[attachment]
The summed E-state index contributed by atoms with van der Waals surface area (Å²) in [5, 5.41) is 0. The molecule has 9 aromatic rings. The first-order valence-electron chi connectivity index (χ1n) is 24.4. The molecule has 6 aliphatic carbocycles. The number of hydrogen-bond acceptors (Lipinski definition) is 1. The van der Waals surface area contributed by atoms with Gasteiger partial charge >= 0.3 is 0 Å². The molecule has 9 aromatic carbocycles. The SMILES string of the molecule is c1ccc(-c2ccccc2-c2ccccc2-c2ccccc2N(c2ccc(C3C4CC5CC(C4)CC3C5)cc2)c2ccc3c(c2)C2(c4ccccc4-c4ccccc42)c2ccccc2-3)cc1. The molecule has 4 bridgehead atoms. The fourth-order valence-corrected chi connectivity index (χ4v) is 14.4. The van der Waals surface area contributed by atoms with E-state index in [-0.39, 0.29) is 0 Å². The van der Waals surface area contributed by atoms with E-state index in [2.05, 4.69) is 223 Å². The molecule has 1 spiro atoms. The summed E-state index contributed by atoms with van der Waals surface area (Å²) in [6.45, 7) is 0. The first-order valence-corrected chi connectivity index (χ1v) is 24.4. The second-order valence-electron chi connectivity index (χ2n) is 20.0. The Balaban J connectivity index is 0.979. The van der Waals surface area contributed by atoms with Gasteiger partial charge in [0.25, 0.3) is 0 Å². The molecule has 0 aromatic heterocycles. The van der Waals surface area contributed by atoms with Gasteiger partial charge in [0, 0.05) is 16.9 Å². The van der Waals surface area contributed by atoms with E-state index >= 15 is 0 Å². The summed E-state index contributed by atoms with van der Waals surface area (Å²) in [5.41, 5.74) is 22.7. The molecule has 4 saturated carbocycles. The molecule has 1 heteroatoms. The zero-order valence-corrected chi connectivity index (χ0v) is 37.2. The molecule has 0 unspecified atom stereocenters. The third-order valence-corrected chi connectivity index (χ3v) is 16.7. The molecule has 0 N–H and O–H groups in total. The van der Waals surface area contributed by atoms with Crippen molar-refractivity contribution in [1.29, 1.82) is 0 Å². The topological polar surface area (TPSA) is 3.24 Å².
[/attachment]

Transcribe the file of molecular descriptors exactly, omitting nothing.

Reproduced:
The summed E-state index contributed by atoms with van der Waals surface area (Å²) in [5, 5.41) is 0. The molecule has 9 aromatic rings. The first-order valence-electron chi connectivity index (χ1n) is 24.4. The molecule has 6 aliphatic carbocycles. The number of hydrogen-bond acceptors (Lipinski definition) is 1. The van der Waals surface area contributed by atoms with Gasteiger partial charge >= 0.3 is 0 Å². The molecule has 9 aromatic carbocycles. The SMILES string of the molecule is c1ccc(-c2ccccc2-c2ccccc2-c2ccccc2N(c2ccc(C3C4CC5CC(C4)CC3C5)cc2)c2ccc3c(c2)C2(c4ccccc4-c4ccccc42)c2ccccc2-3)cc1. The molecule has 4 bridgehead atoms. The fourth-order valence-corrected chi connectivity index (χ4v) is 14.4. The van der Waals surface area contributed by atoms with E-state index in [-0.39, 0.29) is 0 Å². The van der Waals surface area contributed by atoms with E-state index in [2.05, 4.69) is 223 Å². The molecule has 1 spiro atoms. The summed E-state index contributed by atoms with van der Waals surface area (Å²) in [6.45, 7) is 0. The first-order valence-corrected chi connectivity index (χ1v) is 24.4. The second-order valence-electron chi connectivity index (χ2n) is 20.0. The Balaban J connectivity index is 0.979. The van der Waals surface area contributed by atoms with Gasteiger partial charge in [0.25, 0.3) is 0 Å². The molecule has 0 aromatic heterocycles. The van der Waals surface area contributed by atoms with Gasteiger partial charge in [0, 0.05) is 16.9 Å². The van der Waals surface area contributed by atoms with E-state index >= 15 is 0 Å². The summed E-state index contributed by atoms with van der Waals surface area (Å²) in [5.41, 5.74) is 22.7. The molecule has 4 saturated carbocycles. The molecule has 1 heteroatoms. The zero-order valence-corrected chi connectivity index (χ0v) is 37.2. The molecule has 0 unspecified atom stereocenters. The third-order valence-corrected chi connectivity index (χ3v) is 16.7. The molecule has 0 N–H and O–H groups in total. The van der Waals surface area contributed by atoms with Crippen molar-refractivity contribution in [1.29, 1.82) is 0 Å². The topological polar surface area (TPSA) is 3.24 Å².